I have been thinking (and writing) a lot about leadership lately:
Abdication of leadership: the siren call of embarking on massive projects or transformational endeavours (like Agile) without having done the hard thinking to define strategic goals and laying out the road map to get from here to there.
The power of self-organizing teams: how a wise leader can ensure that a team gets great and complex things accomplished by laying out a clear goal.
Today’s theme is about leadership when failure is not an option. The kind of leadership required for an extraordinarily complex task when you just can’t afford to make a mistake.Dog sledding and the Iditarod — a 1000 mile dogsled race from Nome to Anchorage, Alaska — was my inspiration.
Start with the goal and develop a detailed execution plan:
The goal of the Iditarod is obvious, the trail is well-traveled (though often hard to see in snowstorms and at night), and there are other folks running the race at the same time. You might compare this to an SAP installation or taking a company public or doing a big deal or launching a new product. These things are not mysteries: they are done all the time with lots of opportunities to go awry. The leader must be exceptionally clear about the goal and path to get there.
Select the team for skills and abilities
Dog sledding is clearly not a situation where self-organizing teamwork will work – after all, we are talking about dogs, not people. However, I think the dogs qualify as a high-performing team. They are smart, incredibly strong and love to run. The team is comprised of a group of specialists who have been groomed (sorry) to play special roles. They respect each other and each others’ roles. The sled team needs two very strong lead dogs who set the pace, keep the other dogs in line and respond to directions. The other twelve dogs have key roles as well. The next two dogs, swing dogs, help steer the sled in a very special manner that avoids having the sled fall off the track. The wheel dogs are the brawniest, because they bear the weight of the sled; they also have to be calm because the sled is rattling around behind them all the time. The team dogs are just that: great team players; they get along with each other, put their heads down and run hard.The leader must take the time to define roles and carefully select the right players.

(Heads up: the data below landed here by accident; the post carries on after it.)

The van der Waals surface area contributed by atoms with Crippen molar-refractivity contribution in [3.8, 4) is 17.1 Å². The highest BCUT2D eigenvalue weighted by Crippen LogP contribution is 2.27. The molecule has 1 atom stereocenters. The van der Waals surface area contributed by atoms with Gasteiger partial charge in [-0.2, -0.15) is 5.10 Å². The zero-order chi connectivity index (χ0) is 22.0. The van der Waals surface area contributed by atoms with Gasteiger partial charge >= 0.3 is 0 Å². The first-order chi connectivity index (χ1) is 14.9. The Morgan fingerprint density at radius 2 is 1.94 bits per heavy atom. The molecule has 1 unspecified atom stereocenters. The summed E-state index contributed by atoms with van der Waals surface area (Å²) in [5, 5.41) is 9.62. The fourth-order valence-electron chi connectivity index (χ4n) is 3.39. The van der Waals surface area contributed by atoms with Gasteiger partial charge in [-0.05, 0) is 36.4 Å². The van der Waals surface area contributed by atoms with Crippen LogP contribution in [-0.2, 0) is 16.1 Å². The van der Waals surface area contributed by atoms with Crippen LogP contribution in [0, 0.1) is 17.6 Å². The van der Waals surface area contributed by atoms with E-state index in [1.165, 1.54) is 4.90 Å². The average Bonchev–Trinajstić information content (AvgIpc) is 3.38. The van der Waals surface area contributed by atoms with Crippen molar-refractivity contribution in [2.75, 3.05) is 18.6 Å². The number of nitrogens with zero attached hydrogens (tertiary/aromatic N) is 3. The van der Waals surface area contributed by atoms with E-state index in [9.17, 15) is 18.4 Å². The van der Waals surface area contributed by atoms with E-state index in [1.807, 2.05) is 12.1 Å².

Ensure the team has the resources needed
In addition to getting the right team in place, there is an enormous logistics challenge. The average dog burns 12,000 calories a day on the trail, and mushers typically have their own special concoctions. All this food—literally tons of it—must be purchased, packaged, shipped and distributed to the roadhouses that the musher expects to stop at. Something on the order of 8000 booties (bright colored little things to protect the dogs’ feet) must get to the race. Harnesses and towlines, warm clothes, mittens, goggles, food for the musher, it goes on and on.The leader must be willing to invest to ensure that the right supporting tools, people and money are in place.
Anticipate the unexpected
The leader must anticipate every possible contingency, be confident that every detail has been thought through, and follow up to ensure that things have been done correctly. Preparation is not limited to the pre-race; despite growing exhaustion during the race, the leader must continuously take stock and revise plans based on weather, the condition of the dogs, and her own physical and mental state.Contingency planning is a must: expect the worst and be prepared.
Commit to the task
The Iditarod is a slog. It’s cold, dark much of the time, and lonely. To keep warm and help the dogs, the musher is poling all the time. The mushers who are successful are incredibly serious about accomplishing the task. Everyone around them must see this commitment and be dedicated to the task themselves.It may not be for everyone, but when it works, it’s magic.